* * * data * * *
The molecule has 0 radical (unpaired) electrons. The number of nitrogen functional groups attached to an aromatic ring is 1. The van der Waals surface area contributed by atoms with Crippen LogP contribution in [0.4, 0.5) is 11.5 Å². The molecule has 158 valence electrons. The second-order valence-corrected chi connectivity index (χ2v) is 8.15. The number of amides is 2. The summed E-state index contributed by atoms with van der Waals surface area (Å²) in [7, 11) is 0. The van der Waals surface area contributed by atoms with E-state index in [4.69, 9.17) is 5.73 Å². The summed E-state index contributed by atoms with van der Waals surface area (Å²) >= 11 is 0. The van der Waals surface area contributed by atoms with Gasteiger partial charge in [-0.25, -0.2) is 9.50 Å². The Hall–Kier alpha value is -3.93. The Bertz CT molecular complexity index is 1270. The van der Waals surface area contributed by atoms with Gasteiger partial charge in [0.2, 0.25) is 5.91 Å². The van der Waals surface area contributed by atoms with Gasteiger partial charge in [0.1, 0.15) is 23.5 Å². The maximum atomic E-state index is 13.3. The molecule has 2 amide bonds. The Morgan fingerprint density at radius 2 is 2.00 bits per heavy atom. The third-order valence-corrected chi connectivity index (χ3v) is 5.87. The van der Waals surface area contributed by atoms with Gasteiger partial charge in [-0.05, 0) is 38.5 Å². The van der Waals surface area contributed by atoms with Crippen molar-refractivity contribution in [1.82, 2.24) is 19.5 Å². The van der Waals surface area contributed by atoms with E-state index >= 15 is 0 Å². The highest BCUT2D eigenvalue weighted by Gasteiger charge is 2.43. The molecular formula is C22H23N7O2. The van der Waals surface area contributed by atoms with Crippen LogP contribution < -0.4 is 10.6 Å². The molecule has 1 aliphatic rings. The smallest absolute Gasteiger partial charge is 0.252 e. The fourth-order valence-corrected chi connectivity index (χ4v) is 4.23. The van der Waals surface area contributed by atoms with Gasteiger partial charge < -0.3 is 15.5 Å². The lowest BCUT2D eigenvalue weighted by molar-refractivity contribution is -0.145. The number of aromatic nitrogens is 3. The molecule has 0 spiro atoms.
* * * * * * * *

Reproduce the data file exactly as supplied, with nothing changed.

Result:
The molecule has 0 radical (unpaired) electrons. The number of nitrogen functional groups attached to an aromatic ring is 1. The van der Waals surface area contributed by atoms with Crippen LogP contribution in [0.4, 0.5) is 11.5 Å². The molecule has 158 valence electrons. The second-order valence-corrected chi connectivity index (χ2v) is 8.15. The number of amides is 2. The summed E-state index contributed by atoms with van der Waals surface area (Å²) in [7, 11) is 0. The van der Waals surface area contributed by atoms with E-state index in [4.69, 9.17) is 5.73 Å². The summed E-state index contributed by atoms with van der Waals surface area (Å²) >= 11 is 0. The van der Waals surface area contributed by atoms with Gasteiger partial charge in [-0.25, -0.2) is 9.50 Å². The Hall–Kier alpha value is -3.93. The Bertz CT molecular complexity index is 1270. The van der Waals surface area contributed by atoms with Gasteiger partial charge in [0.2, 0.25) is 5.91 Å². The van der Waals surface area contributed by atoms with Gasteiger partial charge in [0.1, 0.15) is 23.5 Å². The maximum atomic E-state index is 13.3. The molecule has 2 amide bonds. The Morgan fingerprint density at radius 2 is 2.00 bits per heavy atom. The third-order valence-corrected chi connectivity index (χ3v) is 5.87. The van der Waals surface area contributed by atoms with Gasteiger partial charge in [-0.05, 0) is 38.5 Å². The van der Waals surface area contributed by atoms with Crippen molar-refractivity contribution in [1.82, 2.24) is 19.5 Å². The van der Waals surface area contributed by atoms with E-state index >= 15 is 0 Å². The highest BCUT2D eigenvalue weighted by Gasteiger charge is 2.43. The molecular formula is C22H23N7O2. The van der Waals surface area contributed by atoms with Crippen LogP contribution < -0.4 is 10.6 Å². The molecule has 1 aliphatic rings. The smallest absolute Gasteiger partial charge is 0.252 e. The fourth-order valence-corrected chi connectivity index (χ4v) is 4.23. The van der Waals surface area contributed by atoms with Gasteiger partial charge < -0.3 is 15.5 Å². The lowest BCUT2D eigenvalue weighted by molar-refractivity contribution is -0.145. The number of aromatic nitrogens is 3. The molecule has 0 spiro atoms.